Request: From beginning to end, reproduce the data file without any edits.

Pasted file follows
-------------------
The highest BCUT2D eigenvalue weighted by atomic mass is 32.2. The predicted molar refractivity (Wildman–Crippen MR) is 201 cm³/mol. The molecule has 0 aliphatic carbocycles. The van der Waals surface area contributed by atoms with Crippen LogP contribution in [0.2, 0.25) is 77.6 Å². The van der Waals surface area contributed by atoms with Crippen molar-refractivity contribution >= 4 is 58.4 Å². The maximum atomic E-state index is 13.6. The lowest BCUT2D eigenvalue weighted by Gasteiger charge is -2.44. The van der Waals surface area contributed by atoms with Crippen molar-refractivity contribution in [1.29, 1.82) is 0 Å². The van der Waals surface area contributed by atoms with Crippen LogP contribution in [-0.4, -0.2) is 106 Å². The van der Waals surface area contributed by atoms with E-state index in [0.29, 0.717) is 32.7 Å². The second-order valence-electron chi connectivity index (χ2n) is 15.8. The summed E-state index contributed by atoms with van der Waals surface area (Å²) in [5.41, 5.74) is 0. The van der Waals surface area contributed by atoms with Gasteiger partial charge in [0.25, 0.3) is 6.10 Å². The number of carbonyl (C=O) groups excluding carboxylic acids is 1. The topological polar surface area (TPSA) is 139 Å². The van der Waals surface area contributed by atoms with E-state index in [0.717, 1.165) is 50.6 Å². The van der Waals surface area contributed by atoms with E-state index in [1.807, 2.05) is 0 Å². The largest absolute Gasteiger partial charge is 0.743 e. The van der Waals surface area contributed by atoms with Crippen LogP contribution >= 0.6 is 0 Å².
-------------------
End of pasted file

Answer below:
The highest BCUT2D eigenvalue weighted by atomic mass is 32.2. The predicted molar refractivity (Wildman–Crippen MR) is 201 cm³/mol. The molecule has 0 aliphatic carbocycles. The van der Waals surface area contributed by atoms with Crippen LogP contribution in [0.2, 0.25) is 77.6 Å². The van der Waals surface area contributed by atoms with Crippen molar-refractivity contribution >= 4 is 58.4 Å². The maximum atomic E-state index is 13.6. The lowest BCUT2D eigenvalue weighted by Gasteiger charge is -2.44. The van der Waals surface area contributed by atoms with Crippen molar-refractivity contribution in [1.29, 1.82) is 0 Å². The van der Waals surface area contributed by atoms with Crippen LogP contribution in [-0.4, -0.2) is 106 Å². The van der Waals surface area contributed by atoms with E-state index in [0.29, 0.717) is 32.7 Å². The second-order valence-electron chi connectivity index (χ2n) is 15.8. The summed E-state index contributed by atoms with van der Waals surface area (Å²) in [5.41, 5.74) is 0. The van der Waals surface area contributed by atoms with Gasteiger partial charge in [0.25, 0.3) is 6.10 Å². The number of carbonyl (C=O) groups excluding carboxylic acids is 1. The topological polar surface area (TPSA) is 139 Å². The van der Waals surface area contributed by atoms with E-state index in [0.717, 1.165) is 50.6 Å². The van der Waals surface area contributed by atoms with E-state index in [1.807, 2.05) is 0 Å². The largest absolute Gasteiger partial charge is 0.743 e. The van der Waals surface area contributed by atoms with Crippen LogP contribution >= 0.6 is 0 Å².